The lack of Support Workers

By William Sangster

Will explores the benefits of having his cousin Finau as a young support worker, the stigma around the industry, the realities of the role and the positive influence of the Meaningful Mahi recruitment campaign.

Help - the disability community needs you! 

Having a disability can be brutal. Really brutal!

Most people take getting out of bed, getting dressed, brushing their teeth and tying their shoelaces for granted. But for many in the disability community, it can be a real challenge.

Luckily, help is at hand in the form of caregivers. They are our knights in shining armour.

Support workers provide assistance and out with everyday tasks like cooking, travel, personal hygiene and getting to and from daily appointments.

But that’s only part of the story. Trust me, I know!


My support worker and cousin, Finau, is a real lifesaver. Yes, she’s there to lend a helping hand and take the stress out of the daily routine, but she is also a friend and confidante. Big parts of our day are spent just chilling. She is someone I can confide in and share my inner thoughts and secrets. 

I value her company, her advice and the time we spend just chilling. And so does she …

“Most people think this job is just physical, but the emotional side to caregiving is huge. The trust, the bond and the connection you make are really special.  I feel like I'm watching Will grow and become someone he never thought he could be. I am not only lucky to witness it but also to be part of it.” Finau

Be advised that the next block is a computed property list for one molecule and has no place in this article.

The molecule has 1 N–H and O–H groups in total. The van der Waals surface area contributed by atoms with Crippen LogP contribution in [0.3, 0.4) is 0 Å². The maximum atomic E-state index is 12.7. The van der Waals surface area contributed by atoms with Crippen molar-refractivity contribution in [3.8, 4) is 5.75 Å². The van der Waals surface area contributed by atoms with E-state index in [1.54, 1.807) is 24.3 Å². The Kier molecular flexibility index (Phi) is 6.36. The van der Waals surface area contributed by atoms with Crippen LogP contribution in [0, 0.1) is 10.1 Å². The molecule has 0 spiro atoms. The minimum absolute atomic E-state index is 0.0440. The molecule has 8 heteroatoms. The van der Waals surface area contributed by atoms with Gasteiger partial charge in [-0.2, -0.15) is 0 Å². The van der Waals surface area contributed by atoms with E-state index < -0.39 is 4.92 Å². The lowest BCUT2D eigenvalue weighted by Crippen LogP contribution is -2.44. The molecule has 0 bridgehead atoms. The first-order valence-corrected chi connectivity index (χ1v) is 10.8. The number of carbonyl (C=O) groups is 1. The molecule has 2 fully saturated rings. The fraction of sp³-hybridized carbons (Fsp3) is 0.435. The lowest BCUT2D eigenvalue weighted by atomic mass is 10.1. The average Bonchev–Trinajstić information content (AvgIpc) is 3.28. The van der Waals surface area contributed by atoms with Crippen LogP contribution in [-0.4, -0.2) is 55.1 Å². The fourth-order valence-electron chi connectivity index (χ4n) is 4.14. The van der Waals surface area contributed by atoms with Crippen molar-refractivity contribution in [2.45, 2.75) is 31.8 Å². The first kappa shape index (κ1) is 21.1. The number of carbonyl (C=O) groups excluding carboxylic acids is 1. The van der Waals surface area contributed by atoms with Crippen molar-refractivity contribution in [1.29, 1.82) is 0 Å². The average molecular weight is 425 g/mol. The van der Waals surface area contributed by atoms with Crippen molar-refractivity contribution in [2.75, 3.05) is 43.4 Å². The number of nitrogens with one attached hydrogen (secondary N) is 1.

Sadly, in New Zealand, people like Finau are a rarity and scarce commodity.

There is a genuine shortage of support workers. According to the last Census, 9,888 support workers worked in New Zealand in 2018. Yet, in the same year, 1.1 million people -  roughly 24 per cent of the population - were identified as having some form of long-lasting impairment.

COVID has really amplified the problem. However, with restrictions on people arriving from overseas and older workers being members of a higher-risk group, the opportunities for young people to move into care and support roles are endless.

What's the stigma?

There seems to be a misconception that support work is dull and boring and caregivers need to be old. The reality is that couldn’t be further from the truth. Think about it … if you were 18 … would you want to spend all day with a 50-year-old? Or would you want to hang out with someone that you can relate to and have a bit of fun with?

Sadly, the disability support workforce is ageing and doesn’t reflect the diversity of the communities it serves.

The Meaningful Mahi Campaign

In 2021, a Meaningful Mahi campaign was created to change the perception of support workers. It aims to inspire a new generation of diverse young people to consider this work. It tells unique stories about disabled people -  and what supporting them really looks like. The campaign dispels myths, breaks assumptions, and reduces fear and stigma. It seeks to show people that disability work is flexible, rewarding and truly meaningful.

Photo from Meaningful Mahi Instagram (@meaningfulmahi)

 I loved being part of the campaign. You can check out Finau and my story by hitting this link.

So, if you’re kind-hearted, have a positive attitude, love people and like a good laugh -  why not give caregiving a go? Trust me, it is hugely rewarding, and you will be appreciated.

You, too, can help a person achieve what they never envisioned was possible!